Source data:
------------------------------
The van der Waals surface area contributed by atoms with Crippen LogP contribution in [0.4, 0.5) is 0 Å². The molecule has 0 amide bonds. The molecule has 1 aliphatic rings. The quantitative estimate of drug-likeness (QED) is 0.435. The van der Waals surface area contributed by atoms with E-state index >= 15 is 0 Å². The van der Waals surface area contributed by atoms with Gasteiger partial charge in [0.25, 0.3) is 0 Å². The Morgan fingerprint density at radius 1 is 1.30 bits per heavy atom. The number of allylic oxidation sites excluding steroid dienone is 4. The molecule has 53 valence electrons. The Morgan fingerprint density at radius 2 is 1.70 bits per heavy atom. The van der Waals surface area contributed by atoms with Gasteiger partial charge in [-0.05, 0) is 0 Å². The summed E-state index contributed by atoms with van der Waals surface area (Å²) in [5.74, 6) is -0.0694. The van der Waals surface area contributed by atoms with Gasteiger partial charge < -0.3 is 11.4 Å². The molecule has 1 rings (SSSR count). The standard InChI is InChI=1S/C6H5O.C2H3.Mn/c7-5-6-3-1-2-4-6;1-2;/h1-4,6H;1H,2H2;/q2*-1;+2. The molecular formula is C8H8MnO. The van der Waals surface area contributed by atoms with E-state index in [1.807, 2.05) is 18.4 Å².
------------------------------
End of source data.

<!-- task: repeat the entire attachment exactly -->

The van der Waals surface area contributed by atoms with Crippen LogP contribution in [0.4, 0.5) is 0 Å². The molecule has 0 amide bonds. The molecule has 1 aliphatic rings. The quantitative estimate of drug-likeness (QED) is 0.435. The van der Waals surface area contributed by atoms with E-state index >= 15 is 0 Å². The van der Waals surface area contributed by atoms with Gasteiger partial charge in [0.25, 0.3) is 0 Å². The Morgan fingerprint density at radius 1 is 1.30 bits per heavy atom. The number of allylic oxidation sites excluding steroid dienone is 4. The molecule has 53 valence electrons. The Morgan fingerprint density at radius 2 is 1.70 bits per heavy atom. The van der Waals surface area contributed by atoms with Gasteiger partial charge in [-0.05, 0) is 0 Å². The summed E-state index contributed by atoms with van der Waals surface area (Å²) in [5.74, 6) is -0.0694. The van der Waals surface area contributed by atoms with Gasteiger partial charge < -0.3 is 11.4 Å². The molecule has 1 rings (SSSR count). The standard InChI is InChI=1S/C6H5O.C2H3.Mn/c7-5-6-3-1-2-4-6;1-2;/h1-4,6H;1H,2H2;/q2*-1;+2. The molecular formula is C8H8MnO. The van der Waals surface area contributed by atoms with E-state index in [1.807, 2.05) is 18.4 Å².